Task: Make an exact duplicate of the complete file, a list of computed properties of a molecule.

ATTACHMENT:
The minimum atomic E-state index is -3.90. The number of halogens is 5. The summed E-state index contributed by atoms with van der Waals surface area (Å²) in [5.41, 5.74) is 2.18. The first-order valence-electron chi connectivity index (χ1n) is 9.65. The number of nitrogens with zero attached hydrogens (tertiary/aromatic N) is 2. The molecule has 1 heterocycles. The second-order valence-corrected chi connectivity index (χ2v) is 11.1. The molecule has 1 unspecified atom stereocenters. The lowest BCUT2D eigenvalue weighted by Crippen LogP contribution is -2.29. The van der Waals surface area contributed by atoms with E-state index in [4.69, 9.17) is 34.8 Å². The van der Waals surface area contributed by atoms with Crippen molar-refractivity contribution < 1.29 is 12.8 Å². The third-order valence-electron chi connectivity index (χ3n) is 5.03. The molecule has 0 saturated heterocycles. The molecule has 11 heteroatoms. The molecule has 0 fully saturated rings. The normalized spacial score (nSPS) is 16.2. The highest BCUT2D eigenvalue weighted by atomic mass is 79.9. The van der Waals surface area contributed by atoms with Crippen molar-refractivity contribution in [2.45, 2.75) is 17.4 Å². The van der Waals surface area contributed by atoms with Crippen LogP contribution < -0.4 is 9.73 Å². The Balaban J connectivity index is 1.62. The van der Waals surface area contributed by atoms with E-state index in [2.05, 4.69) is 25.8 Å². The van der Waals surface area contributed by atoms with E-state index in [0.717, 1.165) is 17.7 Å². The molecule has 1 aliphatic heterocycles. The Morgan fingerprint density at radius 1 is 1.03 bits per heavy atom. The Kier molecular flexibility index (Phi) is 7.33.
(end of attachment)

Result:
The minimum atomic E-state index is -3.90. The number of halogens is 5. The summed E-state index contributed by atoms with van der Waals surface area (Å²) in [5.41, 5.74) is 2.18. The first-order valence-electron chi connectivity index (χ1n) is 9.65. The number of nitrogens with zero attached hydrogens (tertiary/aromatic N) is 2. The molecule has 1 heterocycles. The second-order valence-corrected chi connectivity index (χ2v) is 11.1. The molecule has 1 unspecified atom stereocenters. The lowest BCUT2D eigenvalue weighted by Crippen LogP contribution is -2.29. The van der Waals surface area contributed by atoms with E-state index in [4.69, 9.17) is 34.8 Å². The van der Waals surface area contributed by atoms with Crippen molar-refractivity contribution < 1.29 is 12.8 Å². The third-order valence-electron chi connectivity index (χ3n) is 5.03. The molecule has 0 saturated heterocycles. The molecule has 11 heteroatoms. The molecule has 0 fully saturated rings. The normalized spacial score (nSPS) is 16.2. The highest BCUT2D eigenvalue weighted by atomic mass is 79.9. The van der Waals surface area contributed by atoms with Crippen molar-refractivity contribution in [2.45, 2.75) is 17.4 Å². The van der Waals surface area contributed by atoms with Crippen LogP contribution < -0.4 is 9.73 Å². The Balaban J connectivity index is 1.62. The van der Waals surface area contributed by atoms with E-state index in [2.05, 4.69) is 25.8 Å². The van der Waals surface area contributed by atoms with E-state index in [0.717, 1.165) is 17.7 Å². The molecule has 1 aliphatic heterocycles. The Morgan fingerprint density at radius 1 is 1.03 bits per heavy atom. The Kier molecular flexibility index (Phi) is 7.33.